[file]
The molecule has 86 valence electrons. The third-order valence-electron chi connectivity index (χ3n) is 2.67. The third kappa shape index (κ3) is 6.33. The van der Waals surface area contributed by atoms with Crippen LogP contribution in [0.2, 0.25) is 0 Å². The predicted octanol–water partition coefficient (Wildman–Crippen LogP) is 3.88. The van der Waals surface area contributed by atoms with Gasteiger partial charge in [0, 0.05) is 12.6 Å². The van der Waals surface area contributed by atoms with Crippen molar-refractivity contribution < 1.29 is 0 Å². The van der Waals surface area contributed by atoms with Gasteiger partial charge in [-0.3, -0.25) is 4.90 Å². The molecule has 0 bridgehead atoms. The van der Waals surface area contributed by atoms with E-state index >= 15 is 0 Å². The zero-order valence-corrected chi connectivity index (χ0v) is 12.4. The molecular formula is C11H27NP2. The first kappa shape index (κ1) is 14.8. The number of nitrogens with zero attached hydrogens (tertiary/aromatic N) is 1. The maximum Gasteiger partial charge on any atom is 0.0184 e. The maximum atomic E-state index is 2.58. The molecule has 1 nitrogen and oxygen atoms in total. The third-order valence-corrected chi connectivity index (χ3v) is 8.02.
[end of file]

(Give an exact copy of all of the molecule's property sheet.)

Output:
The molecule has 86 valence electrons. The third-order valence-electron chi connectivity index (χ3n) is 2.67. The third kappa shape index (κ3) is 6.33. The van der Waals surface area contributed by atoms with Crippen LogP contribution in [0.2, 0.25) is 0 Å². The predicted octanol–water partition coefficient (Wildman–Crippen LogP) is 3.88. The van der Waals surface area contributed by atoms with Gasteiger partial charge in [0, 0.05) is 12.6 Å². The van der Waals surface area contributed by atoms with Crippen molar-refractivity contribution < 1.29 is 0 Å². The van der Waals surface area contributed by atoms with Gasteiger partial charge in [-0.3, -0.25) is 4.90 Å². The molecule has 0 bridgehead atoms. The van der Waals surface area contributed by atoms with E-state index >= 15 is 0 Å². The zero-order valence-corrected chi connectivity index (χ0v) is 12.4. The molecular formula is C11H27NP2. The first kappa shape index (κ1) is 14.8. The number of nitrogens with zero attached hydrogens (tertiary/aromatic N) is 1. The maximum Gasteiger partial charge on any atom is 0.0184 e. The maximum atomic E-state index is 2.58. The molecule has 1 nitrogen and oxygen atoms in total. The third-order valence-corrected chi connectivity index (χ3v) is 8.02.